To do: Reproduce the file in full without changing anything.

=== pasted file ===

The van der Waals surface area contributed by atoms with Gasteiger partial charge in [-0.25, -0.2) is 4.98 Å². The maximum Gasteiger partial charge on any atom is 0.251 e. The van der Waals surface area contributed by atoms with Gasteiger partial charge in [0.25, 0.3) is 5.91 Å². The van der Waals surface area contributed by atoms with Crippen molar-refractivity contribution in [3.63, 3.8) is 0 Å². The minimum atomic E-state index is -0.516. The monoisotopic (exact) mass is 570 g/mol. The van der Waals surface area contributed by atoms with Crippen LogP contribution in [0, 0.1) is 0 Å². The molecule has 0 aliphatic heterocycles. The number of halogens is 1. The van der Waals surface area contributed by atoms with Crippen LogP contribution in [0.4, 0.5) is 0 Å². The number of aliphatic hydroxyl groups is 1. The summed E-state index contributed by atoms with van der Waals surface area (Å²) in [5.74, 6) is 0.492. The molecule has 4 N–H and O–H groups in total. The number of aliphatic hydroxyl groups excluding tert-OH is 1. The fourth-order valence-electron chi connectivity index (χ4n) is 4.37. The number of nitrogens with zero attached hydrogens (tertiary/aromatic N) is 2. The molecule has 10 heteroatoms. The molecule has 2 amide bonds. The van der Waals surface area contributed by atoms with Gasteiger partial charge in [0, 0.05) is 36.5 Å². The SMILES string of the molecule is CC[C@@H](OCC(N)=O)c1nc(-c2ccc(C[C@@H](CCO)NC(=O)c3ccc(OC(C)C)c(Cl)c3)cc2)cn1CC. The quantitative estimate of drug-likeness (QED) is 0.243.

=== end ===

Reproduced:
The van der Waals surface area contributed by atoms with Gasteiger partial charge in [-0.25, -0.2) is 4.98 Å². The maximum Gasteiger partial charge on any atom is 0.251 e. The van der Waals surface area contributed by atoms with Gasteiger partial charge in [0.25, 0.3) is 5.91 Å². The van der Waals surface area contributed by atoms with Crippen molar-refractivity contribution in [3.63, 3.8) is 0 Å². The minimum atomic E-state index is -0.516. The monoisotopic (exact) mass is 570 g/mol. The van der Waals surface area contributed by atoms with Crippen LogP contribution in [0, 0.1) is 0 Å². The molecule has 0 aliphatic heterocycles. The number of halogens is 1. The van der Waals surface area contributed by atoms with Crippen LogP contribution in [0.4, 0.5) is 0 Å². The number of aliphatic hydroxyl groups is 1. The summed E-state index contributed by atoms with van der Waals surface area (Å²) in [5.74, 6) is 0.492. The molecule has 4 N–H and O–H groups in total. The number of aliphatic hydroxyl groups excluding tert-OH is 1. The fourth-order valence-electron chi connectivity index (χ4n) is 4.37. The number of nitrogens with zero attached hydrogens (tertiary/aromatic N) is 2. The molecule has 10 heteroatoms. The molecule has 2 amide bonds. The van der Waals surface area contributed by atoms with Gasteiger partial charge in [0, 0.05) is 36.5 Å². The SMILES string of the molecule is CC[C@@H](OCC(N)=O)c1nc(-c2ccc(C[C@@H](CCO)NC(=O)c3ccc(OC(C)C)c(Cl)c3)cc2)cn1CC. The quantitative estimate of drug-likeness (QED) is 0.243.